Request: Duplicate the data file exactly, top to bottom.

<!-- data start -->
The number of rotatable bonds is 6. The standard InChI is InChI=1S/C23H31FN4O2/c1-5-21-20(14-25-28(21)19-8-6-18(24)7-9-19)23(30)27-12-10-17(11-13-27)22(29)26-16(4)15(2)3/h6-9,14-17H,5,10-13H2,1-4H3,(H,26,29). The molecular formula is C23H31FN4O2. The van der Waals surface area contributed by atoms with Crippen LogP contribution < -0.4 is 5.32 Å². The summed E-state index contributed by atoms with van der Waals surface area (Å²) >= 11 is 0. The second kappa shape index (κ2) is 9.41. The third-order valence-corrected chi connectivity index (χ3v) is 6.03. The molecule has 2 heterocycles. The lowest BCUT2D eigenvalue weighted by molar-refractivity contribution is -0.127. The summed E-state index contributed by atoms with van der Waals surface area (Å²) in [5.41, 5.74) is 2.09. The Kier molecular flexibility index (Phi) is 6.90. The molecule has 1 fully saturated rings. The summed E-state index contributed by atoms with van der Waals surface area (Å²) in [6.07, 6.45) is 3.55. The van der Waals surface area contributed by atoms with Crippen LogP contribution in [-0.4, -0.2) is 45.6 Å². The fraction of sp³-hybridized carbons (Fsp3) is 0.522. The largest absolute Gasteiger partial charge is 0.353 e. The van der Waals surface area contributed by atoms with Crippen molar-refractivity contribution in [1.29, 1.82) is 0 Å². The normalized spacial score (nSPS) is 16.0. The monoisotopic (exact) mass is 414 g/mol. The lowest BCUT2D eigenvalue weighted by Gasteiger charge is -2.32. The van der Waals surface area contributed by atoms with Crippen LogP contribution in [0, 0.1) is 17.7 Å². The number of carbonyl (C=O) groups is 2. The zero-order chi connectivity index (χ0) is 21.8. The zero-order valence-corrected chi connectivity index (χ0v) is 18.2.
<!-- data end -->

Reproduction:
The number of rotatable bonds is 6. The standard InChI is InChI=1S/C23H31FN4O2/c1-5-21-20(14-25-28(21)19-8-6-18(24)7-9-19)23(30)27-12-10-17(11-13-27)22(29)26-16(4)15(2)3/h6-9,14-17H,5,10-13H2,1-4H3,(H,26,29). The molecular formula is C23H31FN4O2. The van der Waals surface area contributed by atoms with Crippen LogP contribution < -0.4 is 5.32 Å². The summed E-state index contributed by atoms with van der Waals surface area (Å²) >= 11 is 0. The second kappa shape index (κ2) is 9.41. The third-order valence-corrected chi connectivity index (χ3v) is 6.03. The molecule has 2 heterocycles. The lowest BCUT2D eigenvalue weighted by molar-refractivity contribution is -0.127. The summed E-state index contributed by atoms with van der Waals surface area (Å²) in [5.41, 5.74) is 2.09. The Kier molecular flexibility index (Phi) is 6.90. The molecule has 1 fully saturated rings. The summed E-state index contributed by atoms with van der Waals surface area (Å²) in [6.07, 6.45) is 3.55. The van der Waals surface area contributed by atoms with Crippen LogP contribution in [-0.4, -0.2) is 45.6 Å². The fraction of sp³-hybridized carbons (Fsp3) is 0.522. The largest absolute Gasteiger partial charge is 0.353 e. The van der Waals surface area contributed by atoms with Crippen molar-refractivity contribution in [1.29, 1.82) is 0 Å². The normalized spacial score (nSPS) is 16.0. The monoisotopic (exact) mass is 414 g/mol. The lowest BCUT2D eigenvalue weighted by Gasteiger charge is -2.32. The van der Waals surface area contributed by atoms with Crippen LogP contribution in [0, 0.1) is 17.7 Å². The number of carbonyl (C=O) groups is 2. The zero-order chi connectivity index (χ0) is 21.8. The zero-order valence-corrected chi connectivity index (χ0v) is 18.2.